Sweet Home Alabama (Lynyrd Skynyrd, 1974)
The song Sweet Home Alabama is now frequently used to indicate a "redneck," particularly of Southern descent. This connotation is derived from countless uses of the song in this context in film, television, and advertisement. Some examples of this usage come from the films Joe Dirt and Con Air.

Sweet Home Alabama was written in 1974 as a political response to Neil Young's Southern Man, in which Young lambastes the South for remaining in a mindset of racism, bigotry, and the Ku Klux Klan. Alabama responds to this message by stating that Young is presenting a small minded view of the South. In other words, the song was written to argue against stereotypes and pigeonholing.

Neil Young apparently had the last word on this one, as this song has gone on to represent the generic stereotype of a hick/redneck. Perhaps the most damning assessment of this song in popular culture appears in the film Con Air, where Steve Buscemi's charater utters this line: " "Definition of irony: a bunch of hicks and rednecks in an airplane dancing to music made by hicks and rednecks made famous by for dying in an airplane crash."

When Johnny Comes Marching Home (Patrick Gilmore)
This song, written as a upbeat march as a tribute to war heroes coming home, has in modern times come to indicate the presence of an oppressive militaristic leader, often socialist. It has been used in many films with a militaristic socialist leader, most famously in the film Antz.

Patrick Gilmore wrote the tune in 1863 with the goal of providing an upbeat piece for parades welcoming home heroes returning from the Civil War. The piece was very widely used for this purpose, with countless homecoming parades using this tune throughout the decade and later. When played as intended, with a brass-heavy marching band, the song seems rather upbeat. Modifications to the instrument choice, however, often give the song a downcast feel, and this is the feel that the media has used for this song.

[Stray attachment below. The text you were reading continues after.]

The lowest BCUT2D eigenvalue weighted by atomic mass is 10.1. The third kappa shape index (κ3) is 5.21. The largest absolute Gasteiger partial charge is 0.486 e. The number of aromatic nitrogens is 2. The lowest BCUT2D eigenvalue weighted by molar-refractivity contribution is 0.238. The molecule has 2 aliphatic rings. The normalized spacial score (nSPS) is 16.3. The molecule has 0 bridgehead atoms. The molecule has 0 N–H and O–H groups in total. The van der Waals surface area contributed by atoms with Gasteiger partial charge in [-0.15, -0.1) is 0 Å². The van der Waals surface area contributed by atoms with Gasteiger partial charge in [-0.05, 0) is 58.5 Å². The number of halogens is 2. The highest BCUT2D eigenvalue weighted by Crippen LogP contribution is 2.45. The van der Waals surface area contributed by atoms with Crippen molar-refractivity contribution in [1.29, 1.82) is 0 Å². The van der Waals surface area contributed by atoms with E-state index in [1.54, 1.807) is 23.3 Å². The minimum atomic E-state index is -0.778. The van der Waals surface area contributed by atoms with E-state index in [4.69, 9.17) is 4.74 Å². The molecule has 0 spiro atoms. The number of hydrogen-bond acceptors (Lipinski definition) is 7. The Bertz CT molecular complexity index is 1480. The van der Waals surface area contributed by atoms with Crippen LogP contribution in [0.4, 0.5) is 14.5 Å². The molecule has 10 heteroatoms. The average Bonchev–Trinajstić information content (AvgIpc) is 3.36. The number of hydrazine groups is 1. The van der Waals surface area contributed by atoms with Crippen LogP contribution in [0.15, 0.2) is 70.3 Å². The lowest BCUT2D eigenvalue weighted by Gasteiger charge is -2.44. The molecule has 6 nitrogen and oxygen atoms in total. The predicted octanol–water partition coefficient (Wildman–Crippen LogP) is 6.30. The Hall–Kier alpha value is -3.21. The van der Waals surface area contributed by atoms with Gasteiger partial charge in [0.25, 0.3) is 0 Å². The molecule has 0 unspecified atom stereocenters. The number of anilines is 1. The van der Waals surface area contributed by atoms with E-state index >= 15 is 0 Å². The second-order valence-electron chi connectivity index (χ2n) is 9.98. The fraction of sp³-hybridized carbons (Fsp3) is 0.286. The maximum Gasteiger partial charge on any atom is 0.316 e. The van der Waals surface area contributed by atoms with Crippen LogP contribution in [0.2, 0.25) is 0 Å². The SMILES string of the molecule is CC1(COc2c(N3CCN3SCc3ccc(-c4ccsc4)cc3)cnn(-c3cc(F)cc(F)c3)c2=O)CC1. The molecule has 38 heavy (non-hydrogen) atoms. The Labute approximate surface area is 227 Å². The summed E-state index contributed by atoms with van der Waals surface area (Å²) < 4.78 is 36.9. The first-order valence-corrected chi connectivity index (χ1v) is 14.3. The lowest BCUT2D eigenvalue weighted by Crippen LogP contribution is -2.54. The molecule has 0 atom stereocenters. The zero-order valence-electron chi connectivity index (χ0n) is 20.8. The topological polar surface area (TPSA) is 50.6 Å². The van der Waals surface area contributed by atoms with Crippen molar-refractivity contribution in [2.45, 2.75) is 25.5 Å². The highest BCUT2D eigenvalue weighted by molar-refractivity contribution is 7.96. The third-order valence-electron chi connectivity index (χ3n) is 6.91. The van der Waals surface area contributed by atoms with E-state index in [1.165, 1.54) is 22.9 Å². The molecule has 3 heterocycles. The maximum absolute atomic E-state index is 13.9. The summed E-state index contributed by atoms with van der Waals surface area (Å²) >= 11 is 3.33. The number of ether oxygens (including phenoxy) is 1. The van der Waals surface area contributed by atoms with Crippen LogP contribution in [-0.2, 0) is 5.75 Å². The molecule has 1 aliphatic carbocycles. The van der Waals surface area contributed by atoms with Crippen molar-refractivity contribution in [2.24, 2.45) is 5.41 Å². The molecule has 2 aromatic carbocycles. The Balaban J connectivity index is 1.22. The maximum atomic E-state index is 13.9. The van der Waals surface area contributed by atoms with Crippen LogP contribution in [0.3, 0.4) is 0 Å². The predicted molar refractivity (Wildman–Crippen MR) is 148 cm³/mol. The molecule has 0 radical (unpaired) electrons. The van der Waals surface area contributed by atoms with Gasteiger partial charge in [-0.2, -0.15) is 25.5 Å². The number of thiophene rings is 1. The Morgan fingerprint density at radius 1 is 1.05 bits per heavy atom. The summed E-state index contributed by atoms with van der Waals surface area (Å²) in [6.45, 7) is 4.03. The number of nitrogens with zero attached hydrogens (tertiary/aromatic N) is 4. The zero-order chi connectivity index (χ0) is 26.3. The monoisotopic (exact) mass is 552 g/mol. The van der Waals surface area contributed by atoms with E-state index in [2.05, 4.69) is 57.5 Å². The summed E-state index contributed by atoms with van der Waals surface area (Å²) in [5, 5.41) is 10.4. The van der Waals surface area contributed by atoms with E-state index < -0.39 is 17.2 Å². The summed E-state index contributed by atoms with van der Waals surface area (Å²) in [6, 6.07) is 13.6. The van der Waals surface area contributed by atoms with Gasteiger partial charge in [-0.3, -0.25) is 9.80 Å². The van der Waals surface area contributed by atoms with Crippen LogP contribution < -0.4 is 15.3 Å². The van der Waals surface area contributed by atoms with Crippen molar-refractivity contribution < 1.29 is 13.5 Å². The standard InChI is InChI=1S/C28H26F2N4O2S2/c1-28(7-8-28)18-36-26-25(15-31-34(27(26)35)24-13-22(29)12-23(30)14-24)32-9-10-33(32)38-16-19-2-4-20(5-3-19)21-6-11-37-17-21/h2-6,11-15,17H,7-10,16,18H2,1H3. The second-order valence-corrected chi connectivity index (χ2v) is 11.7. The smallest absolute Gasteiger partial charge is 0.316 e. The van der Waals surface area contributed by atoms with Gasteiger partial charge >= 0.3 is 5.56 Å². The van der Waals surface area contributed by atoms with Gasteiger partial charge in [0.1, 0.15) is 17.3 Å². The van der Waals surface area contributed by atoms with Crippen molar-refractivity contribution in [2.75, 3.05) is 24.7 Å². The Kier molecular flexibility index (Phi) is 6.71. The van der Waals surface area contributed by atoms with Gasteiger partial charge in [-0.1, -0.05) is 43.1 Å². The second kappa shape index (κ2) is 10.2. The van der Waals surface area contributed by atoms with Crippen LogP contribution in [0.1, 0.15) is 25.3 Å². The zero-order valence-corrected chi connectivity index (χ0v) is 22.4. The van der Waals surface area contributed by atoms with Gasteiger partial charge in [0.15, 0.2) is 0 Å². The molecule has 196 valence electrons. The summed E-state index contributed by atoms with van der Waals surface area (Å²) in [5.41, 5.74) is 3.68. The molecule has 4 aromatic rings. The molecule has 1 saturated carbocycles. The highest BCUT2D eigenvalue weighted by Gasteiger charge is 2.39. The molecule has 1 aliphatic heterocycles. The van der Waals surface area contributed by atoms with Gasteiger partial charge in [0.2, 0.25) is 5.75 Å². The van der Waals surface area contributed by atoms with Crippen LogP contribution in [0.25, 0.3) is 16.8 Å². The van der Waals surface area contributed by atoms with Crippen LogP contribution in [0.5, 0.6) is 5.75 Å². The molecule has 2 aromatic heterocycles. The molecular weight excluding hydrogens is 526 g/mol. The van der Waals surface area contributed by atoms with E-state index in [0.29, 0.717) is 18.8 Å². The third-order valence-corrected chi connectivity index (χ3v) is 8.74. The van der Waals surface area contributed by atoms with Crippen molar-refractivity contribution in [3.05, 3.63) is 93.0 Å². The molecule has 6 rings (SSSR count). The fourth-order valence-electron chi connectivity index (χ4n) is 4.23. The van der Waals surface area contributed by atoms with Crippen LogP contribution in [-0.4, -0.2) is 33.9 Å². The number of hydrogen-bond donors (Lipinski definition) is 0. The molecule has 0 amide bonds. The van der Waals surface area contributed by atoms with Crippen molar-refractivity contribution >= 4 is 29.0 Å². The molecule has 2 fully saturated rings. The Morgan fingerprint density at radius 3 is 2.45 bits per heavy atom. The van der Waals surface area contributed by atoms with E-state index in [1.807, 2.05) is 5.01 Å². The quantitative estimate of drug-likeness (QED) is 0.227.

This song was used famously in World War II propaganda videos, with a heavily oppressive feel to the number, to strike fear into the hearts of Americans about the oppressive Nazi regime, intentionally putting a twist on the original feel of the song. After the war, the song began to be regularly used in film and television for almost the same exact purpose, to show a great socialist military evil threatening all free thinking individuals. Now, this song calls to mind the dark side of socialism and militarism.

These are just some examples; an exhaustive list would be quite difficult.

In Summary
Whenever you hear a piece of music that causes you to imagine a particular stereotype, remind yourself that it is often the result of misinformed individuals who have some position of power in the media industry. Be aware of this phenomenon, and realize that there is often much more to the music and fans of the music than what is conjured up by your initial reaction.